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Genetic diversity, inbreeding and cancer

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journal contribution
posted on 28.03.2018, 00:00 authored by Beata UjvariBeata Ujvari, Marcel KlaassenMarcel Klaassen, Nynke Raven, T Russell, M Vittecoq, R Hamede, F Thomas, Thomas MadsenThomas Madsen
Genetic diversity is essential for adaptive capacities, providing organisms with the potential of successfully responding to intrinsic and extrinsic challenges. Although a clear reciprocal link between genetic diversity and resistance to parasites and pathogens has been established across taxa, the impact of loss of genetic diversity by inbreeding on the emergence and progression of non-communicable diseases, such as cancer, has been overlooked. Here we provide an overview of such associations and show that low genetic diversity and inbreeding associate with an increased risk of cancer in both humans and animals. Cancer being a multifaceted disease, loss of genetic diversity can directly (via accumulation of oncogenic homozygous mutations) and indirectly (via increased susceptibility to oncogenic pathogens) impact abnormal cell emergence and escape of immune surveillance. The observed link between reduced genetic diversity and cancer in wildlife may further imperil the long-term survival of numerous endangered species, highlighting the need to consider the impact of cancer in conservation biology. Finally, the somewhat incongruent data originating from human studies suggest that the association between genetic diversity and cancer development is multifactorial and may be tumour specific. Further studies are therefore crucial in order to elucidate the underpinnings of the interactions between genetic diversity, inbreeding and cancer.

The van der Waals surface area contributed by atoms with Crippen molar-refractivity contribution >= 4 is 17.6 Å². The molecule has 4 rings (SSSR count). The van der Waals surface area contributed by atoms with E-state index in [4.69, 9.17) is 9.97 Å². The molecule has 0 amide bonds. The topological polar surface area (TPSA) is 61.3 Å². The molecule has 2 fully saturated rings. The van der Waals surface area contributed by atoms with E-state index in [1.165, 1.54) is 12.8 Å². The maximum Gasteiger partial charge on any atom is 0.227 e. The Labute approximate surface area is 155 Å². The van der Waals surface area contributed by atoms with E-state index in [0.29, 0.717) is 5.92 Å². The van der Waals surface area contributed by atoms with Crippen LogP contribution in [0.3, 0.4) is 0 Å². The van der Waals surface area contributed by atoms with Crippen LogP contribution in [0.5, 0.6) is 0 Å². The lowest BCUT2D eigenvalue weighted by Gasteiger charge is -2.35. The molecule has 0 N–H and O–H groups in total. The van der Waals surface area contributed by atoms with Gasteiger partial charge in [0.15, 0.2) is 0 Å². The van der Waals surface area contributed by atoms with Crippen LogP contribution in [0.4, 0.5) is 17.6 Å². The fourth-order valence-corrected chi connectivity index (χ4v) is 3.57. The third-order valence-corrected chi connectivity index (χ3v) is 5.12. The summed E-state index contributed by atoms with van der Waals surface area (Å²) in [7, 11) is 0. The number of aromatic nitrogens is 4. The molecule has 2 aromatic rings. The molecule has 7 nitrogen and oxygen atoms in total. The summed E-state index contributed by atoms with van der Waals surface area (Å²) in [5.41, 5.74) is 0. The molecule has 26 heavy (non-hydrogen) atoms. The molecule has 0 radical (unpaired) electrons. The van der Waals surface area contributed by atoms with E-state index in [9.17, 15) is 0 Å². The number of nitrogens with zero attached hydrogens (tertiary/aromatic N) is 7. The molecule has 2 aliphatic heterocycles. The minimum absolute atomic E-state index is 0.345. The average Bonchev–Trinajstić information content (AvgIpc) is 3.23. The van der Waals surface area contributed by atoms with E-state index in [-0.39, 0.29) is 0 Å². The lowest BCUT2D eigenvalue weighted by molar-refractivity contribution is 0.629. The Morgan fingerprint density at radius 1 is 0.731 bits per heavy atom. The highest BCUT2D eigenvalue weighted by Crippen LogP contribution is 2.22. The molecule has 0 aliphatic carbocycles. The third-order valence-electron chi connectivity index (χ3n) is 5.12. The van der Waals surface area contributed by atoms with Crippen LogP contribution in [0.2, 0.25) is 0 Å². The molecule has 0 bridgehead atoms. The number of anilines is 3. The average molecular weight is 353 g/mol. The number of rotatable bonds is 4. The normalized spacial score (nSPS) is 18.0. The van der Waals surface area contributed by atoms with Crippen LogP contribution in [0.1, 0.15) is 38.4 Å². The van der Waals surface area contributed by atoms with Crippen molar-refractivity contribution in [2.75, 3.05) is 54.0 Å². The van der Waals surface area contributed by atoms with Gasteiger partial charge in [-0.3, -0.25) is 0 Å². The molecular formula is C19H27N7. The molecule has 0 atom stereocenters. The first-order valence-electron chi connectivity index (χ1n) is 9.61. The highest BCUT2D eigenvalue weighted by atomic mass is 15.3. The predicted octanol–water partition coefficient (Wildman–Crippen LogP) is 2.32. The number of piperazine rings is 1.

History

Journal

Proceedings of the Royal Society B: biological sciences

Volume

285

Issue

1875

Article number

20172589

Pagination

1 - 8

Publisher

The Royal Society Publishing

Location

London, Eng.

ISSN

0962-8452

eISSN

1471-2954

Language

eng

Publication classification

C Journal article; C1 Refereed article in a scholarly journal

Copyright notice

2018, The Authors